The place where we now are is named Chantilly or Chantila, or something of that sort, but do not know just what. Address as usual.

A. E. B.

Chantilly, Va., Dec. 2d., 1862.

Dear Times:–Once more I seat myself at my desk (knapsack) to pen a few lines to you. My last was written soon after we came here when several days of short rations had left me not in the best of humor. In fact I believe touching a mail to the stomach is like touching him in the pocket-“hitting him in the tender spot.” The discontent with our grub, or rather “lack” of it, culminated a few days after in Co. B’s refusing to do duty till they had something eatable and their being put under guard. An appeal to the acting Brigadier General, McLean, elicited the pleasing information to them that the guard over them must be removed, and to all that we must and should have our full supply of provender, since which there has been a decided improvement. We have been getting our back rations and have all, yea, more than we can musticate, of hard bread and pork with occasional rations of soft bread and fresh beef. Verily we live on the fat of the land. (fat pork) Last Tuesday we had a brigade drill and again Thursday. (Thanksgiving day) It was announced Wednesday p. M. on Dress Parade that there would be no drill on Thanksgiving day, but the brigade commander thought differently. Of course it was with a feeling of pride that some of our boys heard the Gen. say to his staff that we went through the evolutions as well as any regiment in the brigade, though the rest have been drilling much longer than we have. A cavalry reg’t encamped near us who have been out on a reconnoitering expedition returned Sunday night with quite a number of prisoners, one of them a rebel major, and also a number of horses and beef cattle, having been entirely successful in accomplishing the objects of the expedition. I saw in the Baltimore Clipper a few days since “that the 17th C. V. were doing duty near Centerville when they were attacked by the rebel cavalry and driven in with the loss of three of their number taken prisoners.” I think somebody must have made a slight mistake as we were unaware of the occurrence till we saw it there. We came near having some serious catastrophes. Most of us have built chimneys of stone and dirt at one end of our tents; the addition of a fire-place makes them quite comfortable, but some of the boys have been brought to realize the fact that twilled muslin is quite combustible and to “behold how great a flame a little spark kindleth.” Three or four nights ago I was aroused from my peaceful repose by the cry of “Fire! Fire!! Serg’t Daniels wake up here, you’re all afire!” We piled out but the fire was extinguished with only the rain of a rubber blanket and a few yards of muslin. Not so fortunate were some half dozen, not of this Company, who were a short distance from camp; acting as cattle guard. Their house was almost burnt over their heads before they awoke, one or two were seriously burned, and all lost their household goods and most of their clothing. We were aroused this a. M. at 3 1/2 o’clock by the roll of the drums and ordered to fall in with rifles and acouterments [?]. After a few minutes the arms were stacked and the boy told to get their breakfast. Nothing farther has transpired yet. Whether an attack was anticipated, or it was done to see how quick we could turn out, I am not able to decide.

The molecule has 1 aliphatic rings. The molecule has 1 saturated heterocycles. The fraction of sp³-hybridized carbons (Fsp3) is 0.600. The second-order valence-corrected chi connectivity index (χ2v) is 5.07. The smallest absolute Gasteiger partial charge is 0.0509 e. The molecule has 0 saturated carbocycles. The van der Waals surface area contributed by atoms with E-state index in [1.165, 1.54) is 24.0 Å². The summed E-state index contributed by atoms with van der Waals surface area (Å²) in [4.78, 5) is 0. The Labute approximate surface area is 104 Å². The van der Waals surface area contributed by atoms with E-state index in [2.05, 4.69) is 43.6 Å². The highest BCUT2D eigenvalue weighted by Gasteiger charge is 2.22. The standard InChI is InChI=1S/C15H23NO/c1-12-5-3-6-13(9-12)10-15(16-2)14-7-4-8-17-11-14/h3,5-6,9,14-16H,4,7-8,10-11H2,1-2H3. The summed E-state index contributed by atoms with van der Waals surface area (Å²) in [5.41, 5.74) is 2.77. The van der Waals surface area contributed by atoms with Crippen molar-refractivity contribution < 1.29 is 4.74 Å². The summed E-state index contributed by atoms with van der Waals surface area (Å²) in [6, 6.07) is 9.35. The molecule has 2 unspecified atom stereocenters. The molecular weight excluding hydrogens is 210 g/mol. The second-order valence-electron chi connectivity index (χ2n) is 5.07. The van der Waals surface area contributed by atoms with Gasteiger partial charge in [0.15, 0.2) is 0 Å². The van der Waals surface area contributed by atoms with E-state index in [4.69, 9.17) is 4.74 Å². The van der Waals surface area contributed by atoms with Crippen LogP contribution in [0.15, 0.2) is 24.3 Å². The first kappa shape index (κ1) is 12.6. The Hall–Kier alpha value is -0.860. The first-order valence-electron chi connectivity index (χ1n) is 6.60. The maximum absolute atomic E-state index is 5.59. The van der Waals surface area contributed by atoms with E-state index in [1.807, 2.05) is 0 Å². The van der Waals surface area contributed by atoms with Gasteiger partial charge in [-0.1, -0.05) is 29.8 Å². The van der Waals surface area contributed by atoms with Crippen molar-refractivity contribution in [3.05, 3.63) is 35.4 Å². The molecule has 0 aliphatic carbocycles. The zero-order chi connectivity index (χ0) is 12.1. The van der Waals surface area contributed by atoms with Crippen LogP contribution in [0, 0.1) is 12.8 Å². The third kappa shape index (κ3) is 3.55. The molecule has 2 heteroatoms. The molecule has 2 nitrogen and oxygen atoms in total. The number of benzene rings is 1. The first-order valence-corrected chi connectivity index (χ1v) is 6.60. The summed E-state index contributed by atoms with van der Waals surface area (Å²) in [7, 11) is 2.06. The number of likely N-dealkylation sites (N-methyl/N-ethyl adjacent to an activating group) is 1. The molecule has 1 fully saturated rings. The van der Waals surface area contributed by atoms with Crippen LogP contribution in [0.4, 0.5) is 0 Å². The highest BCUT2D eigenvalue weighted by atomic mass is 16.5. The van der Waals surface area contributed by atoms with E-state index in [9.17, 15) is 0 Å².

A. E. B.

Stafford C. H., Va. Dec. 18, 1862

Dear Times:–We have been marching, we have. At 3 A. M. Dec. 10th, we were aroused by the reveille, got our breakfast and prepared to start, but it was nearly noon before we got under way. We marched to Fairfax C. H. and halted for the night. The Paymaster met us there, and paid five Companies up to the 1st of Nov. At 7 next A. M. we marched again and passed Fairfax Station, halting for the night in the pine woods near Wolf Run Shoals on the Occoquan, and the remaining five Companies were paid off. It is said that the money was advanced by Private Elias Howe, Jr., of Co. D., he taking Government Bonds as security. The Regiment is much obliged to him. The next A. M. we started again, and halted that night between the last mentioned stopping place and Dumfries. Sunday we marched to Dumfries, and remained there until afternoon. Monday waiting for rations, after receiving which we started towards Stafford C. H., and passed through here near night Tuesday. Four Companies under the command of Capt. Moore halted for the night about a mile and a half on the road towards Falmouth. The nxt A. M. we had a heavy shower of rain. The four companies rejoined the rest at about noon Wednesday, and marched to within a short distance of Falmouth and halted for the night. The next (yesterday) A. M. we started and marched back here, making an eight days’ march over the worst roads I ever saw on account of the mud. The weather most of the time has been fine. We had a little snow yesterday P. M.; to day the weather is beautiful. We have received to day the first mail we have had for a week. I do not know how long we shall remain here, but presume not long.

A. E. B.

Stafford, C.H., Va. Dec. 27, 1862